I am grateful to the noble Lord, Lord Beaumont of Whitley, for his intervention. Exactly the same point has occurred to me. I believe that there is a market for many of the species listed in Schedule 2, Part II. The jay and the magpie, though none of us like them very much, are very handsome birds, and many taxidermists are glad to get hold of a dead magpie. Indeed, I understand that quite a number are gathered up from the motorways after accidents. I do not see why an authorised person, if he shoots a magpie, should not take it along to a taxidermist and get £10 or £12 for it, if that is the going price; I do not know what the price is. I was thinking of putting down an amendment of the very type that the noble Lord on the Liberal Front Bench has proposed, but I decided that the proposal would stand a better chance of acceptance if I confined it to the species that most concerned me.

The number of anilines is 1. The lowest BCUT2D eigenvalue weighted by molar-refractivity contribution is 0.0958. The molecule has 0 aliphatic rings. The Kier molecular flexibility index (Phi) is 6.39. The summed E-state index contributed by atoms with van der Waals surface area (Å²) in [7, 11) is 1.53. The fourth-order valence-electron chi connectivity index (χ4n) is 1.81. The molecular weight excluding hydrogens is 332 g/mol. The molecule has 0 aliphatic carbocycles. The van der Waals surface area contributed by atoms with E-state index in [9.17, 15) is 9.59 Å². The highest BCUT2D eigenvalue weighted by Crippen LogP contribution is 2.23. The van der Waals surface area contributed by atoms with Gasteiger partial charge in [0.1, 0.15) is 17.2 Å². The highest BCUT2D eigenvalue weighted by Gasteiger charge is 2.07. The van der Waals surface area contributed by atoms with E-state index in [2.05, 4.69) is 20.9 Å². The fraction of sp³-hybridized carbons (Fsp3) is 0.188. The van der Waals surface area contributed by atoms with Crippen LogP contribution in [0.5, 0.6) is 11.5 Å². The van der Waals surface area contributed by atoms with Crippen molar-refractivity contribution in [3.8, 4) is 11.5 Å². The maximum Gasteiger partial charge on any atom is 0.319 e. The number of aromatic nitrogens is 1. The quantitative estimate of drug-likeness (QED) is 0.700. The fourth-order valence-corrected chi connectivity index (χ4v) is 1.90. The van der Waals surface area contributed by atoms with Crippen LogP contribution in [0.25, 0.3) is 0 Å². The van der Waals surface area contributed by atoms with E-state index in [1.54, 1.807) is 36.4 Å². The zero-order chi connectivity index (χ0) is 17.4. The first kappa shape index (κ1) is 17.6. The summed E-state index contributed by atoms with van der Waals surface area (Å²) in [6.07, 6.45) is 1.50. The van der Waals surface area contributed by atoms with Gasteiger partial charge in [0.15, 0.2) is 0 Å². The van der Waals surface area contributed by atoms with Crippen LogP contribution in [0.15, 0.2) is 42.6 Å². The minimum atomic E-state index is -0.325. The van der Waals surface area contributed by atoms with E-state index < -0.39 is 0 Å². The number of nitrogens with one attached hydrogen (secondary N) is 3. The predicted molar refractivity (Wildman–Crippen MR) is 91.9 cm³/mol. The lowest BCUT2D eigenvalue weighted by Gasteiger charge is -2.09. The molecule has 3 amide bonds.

I must say that I am disappointed by the response of the noble Lord, Lord Sandys, to my proposal. These birds gather in enormous quantities, and I have been out and shot 20 or 30 of them at a granary. I took them home, put some of them in the deep freeze, and gave some of them to friends. If one is entitled to go out and shoot the birds, put them in the deep freeze, or give them to friends, I cannot understand why one cannot take them to a poulterer, if one so wishes, and let him sell them. I think it is very extraordinary, and I do not understand the working of the European Economic Community or of the noble Lord, Lord Sandys, but in view of the fact that it has been resisted by the Government I have no real alternative but to beg leave to withdraw the amendment.